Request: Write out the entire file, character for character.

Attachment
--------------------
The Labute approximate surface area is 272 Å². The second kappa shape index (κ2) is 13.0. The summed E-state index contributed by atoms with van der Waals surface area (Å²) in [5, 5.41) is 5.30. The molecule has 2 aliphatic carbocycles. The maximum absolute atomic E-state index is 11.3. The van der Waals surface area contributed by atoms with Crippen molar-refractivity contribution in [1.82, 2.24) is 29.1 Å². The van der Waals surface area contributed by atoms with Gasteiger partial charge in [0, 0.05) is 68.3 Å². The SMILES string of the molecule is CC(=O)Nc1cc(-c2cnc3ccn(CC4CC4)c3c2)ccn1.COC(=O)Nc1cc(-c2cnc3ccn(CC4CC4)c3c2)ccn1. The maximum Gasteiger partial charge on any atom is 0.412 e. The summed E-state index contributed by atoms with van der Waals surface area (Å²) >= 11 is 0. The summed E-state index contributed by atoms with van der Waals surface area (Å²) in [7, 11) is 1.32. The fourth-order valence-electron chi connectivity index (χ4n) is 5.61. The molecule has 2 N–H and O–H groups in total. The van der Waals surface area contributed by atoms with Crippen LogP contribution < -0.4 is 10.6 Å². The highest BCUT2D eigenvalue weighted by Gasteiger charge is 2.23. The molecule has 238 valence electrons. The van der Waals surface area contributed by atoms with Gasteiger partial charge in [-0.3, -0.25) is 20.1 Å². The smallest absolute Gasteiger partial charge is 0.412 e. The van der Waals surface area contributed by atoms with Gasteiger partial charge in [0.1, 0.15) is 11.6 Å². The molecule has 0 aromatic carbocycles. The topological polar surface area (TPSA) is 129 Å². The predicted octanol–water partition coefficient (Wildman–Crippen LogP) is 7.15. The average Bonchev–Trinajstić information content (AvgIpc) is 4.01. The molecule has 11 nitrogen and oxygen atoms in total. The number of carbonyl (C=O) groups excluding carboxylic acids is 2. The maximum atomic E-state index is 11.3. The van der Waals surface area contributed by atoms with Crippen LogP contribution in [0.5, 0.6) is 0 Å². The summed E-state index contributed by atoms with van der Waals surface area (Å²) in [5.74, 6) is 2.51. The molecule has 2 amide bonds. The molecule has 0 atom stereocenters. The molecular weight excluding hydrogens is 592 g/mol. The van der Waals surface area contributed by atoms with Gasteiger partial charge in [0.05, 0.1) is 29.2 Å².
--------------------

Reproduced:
The Labute approximate surface area is 272 Å². The second kappa shape index (κ2) is 13.0. The summed E-state index contributed by atoms with van der Waals surface area (Å²) in [5, 5.41) is 5.30. The molecule has 2 aliphatic carbocycles. The maximum absolute atomic E-state index is 11.3. The van der Waals surface area contributed by atoms with Crippen molar-refractivity contribution in [1.82, 2.24) is 29.1 Å². The van der Waals surface area contributed by atoms with Gasteiger partial charge in [0, 0.05) is 68.3 Å². The SMILES string of the molecule is CC(=O)Nc1cc(-c2cnc3ccn(CC4CC4)c3c2)ccn1.COC(=O)Nc1cc(-c2cnc3ccn(CC4CC4)c3c2)ccn1. The maximum Gasteiger partial charge on any atom is 0.412 e. The summed E-state index contributed by atoms with van der Waals surface area (Å²) >= 11 is 0. The summed E-state index contributed by atoms with van der Waals surface area (Å²) in [7, 11) is 1.32. The fourth-order valence-electron chi connectivity index (χ4n) is 5.61. The molecule has 2 N–H and O–H groups in total. The van der Waals surface area contributed by atoms with Crippen LogP contribution < -0.4 is 10.6 Å². The highest BCUT2D eigenvalue weighted by Gasteiger charge is 2.23. The molecule has 238 valence electrons. The van der Waals surface area contributed by atoms with Gasteiger partial charge in [-0.3, -0.25) is 20.1 Å². The smallest absolute Gasteiger partial charge is 0.412 e. The van der Waals surface area contributed by atoms with Gasteiger partial charge in [0.1, 0.15) is 11.6 Å². The molecule has 0 aromatic carbocycles. The topological polar surface area (TPSA) is 129 Å². The predicted octanol–water partition coefficient (Wildman–Crippen LogP) is 7.15. The average Bonchev–Trinajstić information content (AvgIpc) is 4.01. The molecule has 11 nitrogen and oxygen atoms in total. The number of carbonyl (C=O) groups excluding carboxylic acids is 2. The maximum atomic E-state index is 11.3. The van der Waals surface area contributed by atoms with Crippen LogP contribution in [0.5, 0.6) is 0 Å². The summed E-state index contributed by atoms with van der Waals surface area (Å²) in [5.74, 6) is 2.51. The molecule has 2 amide bonds. The molecule has 0 atom stereocenters. The molecular weight excluding hydrogens is 592 g/mol. The van der Waals surface area contributed by atoms with Gasteiger partial charge in [0.05, 0.1) is 29.2 Å².